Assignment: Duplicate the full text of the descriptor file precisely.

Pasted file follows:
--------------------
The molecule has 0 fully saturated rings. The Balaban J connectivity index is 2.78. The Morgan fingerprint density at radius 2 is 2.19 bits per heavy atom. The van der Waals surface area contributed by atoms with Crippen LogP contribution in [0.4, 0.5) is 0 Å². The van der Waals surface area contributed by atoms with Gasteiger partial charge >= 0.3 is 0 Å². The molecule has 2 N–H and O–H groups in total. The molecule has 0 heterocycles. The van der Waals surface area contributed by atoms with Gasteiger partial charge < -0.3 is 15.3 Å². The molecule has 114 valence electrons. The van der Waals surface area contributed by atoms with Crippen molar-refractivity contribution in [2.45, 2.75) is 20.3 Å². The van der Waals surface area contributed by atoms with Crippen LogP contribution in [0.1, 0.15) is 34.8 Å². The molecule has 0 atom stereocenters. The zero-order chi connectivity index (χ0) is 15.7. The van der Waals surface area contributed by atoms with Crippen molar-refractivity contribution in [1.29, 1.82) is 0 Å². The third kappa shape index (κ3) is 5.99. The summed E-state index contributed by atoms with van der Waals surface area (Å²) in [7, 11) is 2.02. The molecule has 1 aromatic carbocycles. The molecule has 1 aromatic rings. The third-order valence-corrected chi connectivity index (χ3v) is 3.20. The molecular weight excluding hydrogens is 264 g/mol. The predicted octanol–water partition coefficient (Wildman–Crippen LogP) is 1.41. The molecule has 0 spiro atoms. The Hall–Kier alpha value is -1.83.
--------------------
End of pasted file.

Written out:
The molecule has 0 fully saturated rings. The Balaban J connectivity index is 2.78. The Morgan fingerprint density at radius 2 is 2.19 bits per heavy atom. The van der Waals surface area contributed by atoms with Crippen LogP contribution in [0.4, 0.5) is 0 Å². The van der Waals surface area contributed by atoms with Gasteiger partial charge >= 0.3 is 0 Å². The molecule has 2 N–H and O–H groups in total. The molecule has 0 heterocycles. The van der Waals surface area contributed by atoms with Gasteiger partial charge < -0.3 is 15.3 Å². The molecule has 114 valence electrons. The van der Waals surface area contributed by atoms with Crippen molar-refractivity contribution in [2.45, 2.75) is 20.3 Å². The van der Waals surface area contributed by atoms with Crippen LogP contribution in [0.1, 0.15) is 34.8 Å². The molecule has 0 atom stereocenters. The zero-order chi connectivity index (χ0) is 15.7. The van der Waals surface area contributed by atoms with Crippen molar-refractivity contribution in [1.29, 1.82) is 0 Å². The third kappa shape index (κ3) is 5.99. The summed E-state index contributed by atoms with van der Waals surface area (Å²) in [7, 11) is 2.02. The molecule has 1 aromatic carbocycles. The molecule has 1 aromatic rings. The third-order valence-corrected chi connectivity index (χ3v) is 3.20. The molecular weight excluding hydrogens is 264 g/mol. The predicted octanol–water partition coefficient (Wildman–Crippen LogP) is 1.41. The molecule has 0 spiro atoms. The Hall–Kier alpha value is -1.83.